Net 1 shudders on court’s Sassa rulingComment on this story
Johannesburg - A ruling by the Constitutional Court, which has created uncertainty over the future of the R10 billion social grant tender held by Cash Paymaster Services (CPS), shaved more than 40 percent off the shares of its parent company, Net 1 UEPS Technologies, on Friday, albeit in extremely thin trade.
The contract award had been challenged by losing bidder AllPay, an Absa subsidiary.
The court ruled that the awarding of the contract, which is a significant contributor to Net 1’s income, was constitutionally invalid. But it did not set aside the contract pending a further hearing in February next year to decide a remedy.
The court intended to avoid disruption in the payments of grants to 15 million elderly, child support and disabled beneficiaries countrywide.
It found that the SA Social Security Agency (Sassa), which awarded the contract, had failed to regard the importance of black economic empowerment (BEE) in procurement and should have verified the BEE credentials of CPS before awarding the contract.
The second bidder’s notice, which Sassa issued during the tender process, was vague and uncertain and gave rise to procedural unfairness.
“We do not have comment at this stage,” said Dhruv Chopra, a Net 1 executive.
Lumka Oliphant, the spokeswoman for the Department of Social Development, said the outcome was not necessarily a victory for AllPay as the contract was not set aside.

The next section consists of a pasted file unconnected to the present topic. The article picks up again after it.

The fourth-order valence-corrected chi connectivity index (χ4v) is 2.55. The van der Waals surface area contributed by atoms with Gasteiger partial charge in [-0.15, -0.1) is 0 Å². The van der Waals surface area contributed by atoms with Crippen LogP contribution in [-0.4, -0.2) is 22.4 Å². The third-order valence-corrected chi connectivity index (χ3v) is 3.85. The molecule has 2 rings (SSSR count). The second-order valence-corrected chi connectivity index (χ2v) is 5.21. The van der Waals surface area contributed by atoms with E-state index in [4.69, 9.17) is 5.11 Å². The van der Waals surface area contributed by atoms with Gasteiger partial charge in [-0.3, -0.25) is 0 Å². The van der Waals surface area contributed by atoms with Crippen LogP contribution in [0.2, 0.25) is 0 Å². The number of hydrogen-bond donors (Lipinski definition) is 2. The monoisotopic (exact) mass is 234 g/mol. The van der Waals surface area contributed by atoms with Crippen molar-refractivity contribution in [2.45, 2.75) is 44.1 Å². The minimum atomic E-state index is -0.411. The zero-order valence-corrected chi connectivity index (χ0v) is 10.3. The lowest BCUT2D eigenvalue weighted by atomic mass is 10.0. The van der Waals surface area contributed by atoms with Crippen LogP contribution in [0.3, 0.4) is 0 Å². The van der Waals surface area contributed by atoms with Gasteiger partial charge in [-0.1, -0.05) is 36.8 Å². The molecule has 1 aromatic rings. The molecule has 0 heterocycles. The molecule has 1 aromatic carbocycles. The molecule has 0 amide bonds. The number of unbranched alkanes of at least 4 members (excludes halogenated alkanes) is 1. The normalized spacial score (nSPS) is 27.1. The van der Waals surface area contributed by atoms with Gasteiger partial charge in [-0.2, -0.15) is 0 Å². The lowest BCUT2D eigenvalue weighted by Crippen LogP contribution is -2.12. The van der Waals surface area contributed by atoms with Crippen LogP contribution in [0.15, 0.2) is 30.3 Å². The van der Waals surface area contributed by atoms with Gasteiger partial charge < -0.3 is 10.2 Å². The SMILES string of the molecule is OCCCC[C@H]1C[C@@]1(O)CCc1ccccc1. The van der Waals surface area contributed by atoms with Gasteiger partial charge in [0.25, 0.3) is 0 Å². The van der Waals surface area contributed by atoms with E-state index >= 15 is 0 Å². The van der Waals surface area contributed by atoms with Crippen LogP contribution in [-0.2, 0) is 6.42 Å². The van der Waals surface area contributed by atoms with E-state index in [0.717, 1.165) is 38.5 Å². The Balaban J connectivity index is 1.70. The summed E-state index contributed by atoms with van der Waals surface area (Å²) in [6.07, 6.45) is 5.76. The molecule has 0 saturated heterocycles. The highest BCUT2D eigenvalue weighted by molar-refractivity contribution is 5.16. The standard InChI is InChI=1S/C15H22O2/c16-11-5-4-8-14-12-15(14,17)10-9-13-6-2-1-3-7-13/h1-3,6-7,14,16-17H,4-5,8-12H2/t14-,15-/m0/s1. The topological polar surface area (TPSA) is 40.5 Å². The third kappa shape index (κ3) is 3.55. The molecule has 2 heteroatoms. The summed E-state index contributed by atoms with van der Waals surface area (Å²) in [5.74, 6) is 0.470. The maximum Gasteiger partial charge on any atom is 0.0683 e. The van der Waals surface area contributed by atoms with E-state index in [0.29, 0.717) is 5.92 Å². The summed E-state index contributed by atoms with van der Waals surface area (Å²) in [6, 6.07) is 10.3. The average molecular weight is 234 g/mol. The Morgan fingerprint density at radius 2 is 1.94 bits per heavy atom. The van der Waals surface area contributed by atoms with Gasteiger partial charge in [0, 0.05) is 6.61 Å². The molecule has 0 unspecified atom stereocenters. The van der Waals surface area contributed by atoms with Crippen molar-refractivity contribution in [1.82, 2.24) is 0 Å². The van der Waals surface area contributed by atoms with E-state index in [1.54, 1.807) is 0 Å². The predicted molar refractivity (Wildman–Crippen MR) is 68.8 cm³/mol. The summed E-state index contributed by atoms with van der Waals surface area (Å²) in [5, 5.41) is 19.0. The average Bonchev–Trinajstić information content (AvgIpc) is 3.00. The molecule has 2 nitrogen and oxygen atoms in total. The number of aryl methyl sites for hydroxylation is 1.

“We welcome the court’s decision. We want to assure the beneficiaries they will still get their grants and their service will not be disrupted.”
Justice Johan Froneman said the outcome of the case was a matter of national importance and public interest because “procurement so palpably implicates socio-economic rights that the public has an interest in its being conducted in a fair, equitable, transparent, competitive and cost-effective manner”.
Mike Waters, a DA MP, said on Friday that he would write to Social Development Minister Bathabile Dlamini urging her to fire Virginia Peterson, the chief executive of Sassa, for “failing to meet constitutional and legislative requirements in the awarding of the tender”.
AllPay Consolidated Investment Holdings brought the matter to the Constitutional Court in July after the Supreme Court of Appeal ruled earlier this year that the award of the tender to CPS was not unfair. The Supreme Court also said it was not necessary to set aside the tender for “ minor inconsequential irregularities”.
AllPay has claimed that it was discriminated against when its scores were lowered during a second round of the bid evaluation process, that Sassa had made biometric verification capability mandatory only later in the process, which favoured CPS. It also claimed that CPS did not have proper BEE credentials.
The tender, which was to find a grant payment solution to limit the risk of theft and fraud, was issued in 2011. The contract was awarded last year.
Last month, Net 1 said it had signed a letter of intent for a new BEE transaction with a consortium led by Mosomo Investment Holdings.
Anthony Norton of law firm Norton Incorporated declined to comment on the way forward for AllPay, saying it would be premature to comment on his client’s submission before the hearing next year.
Norton said AllPay had no further communication with US authorities. They are investigating the awarding of the social grant contract because Net 1 is listed in the US.
AllPay had also asked the Hawks to investigate. Norton said AllPay had not had further communication with the unit.
Net 1 shares fell 40.65 percent to R73.93 on Friday, but only 300 shares were traded. - Business Report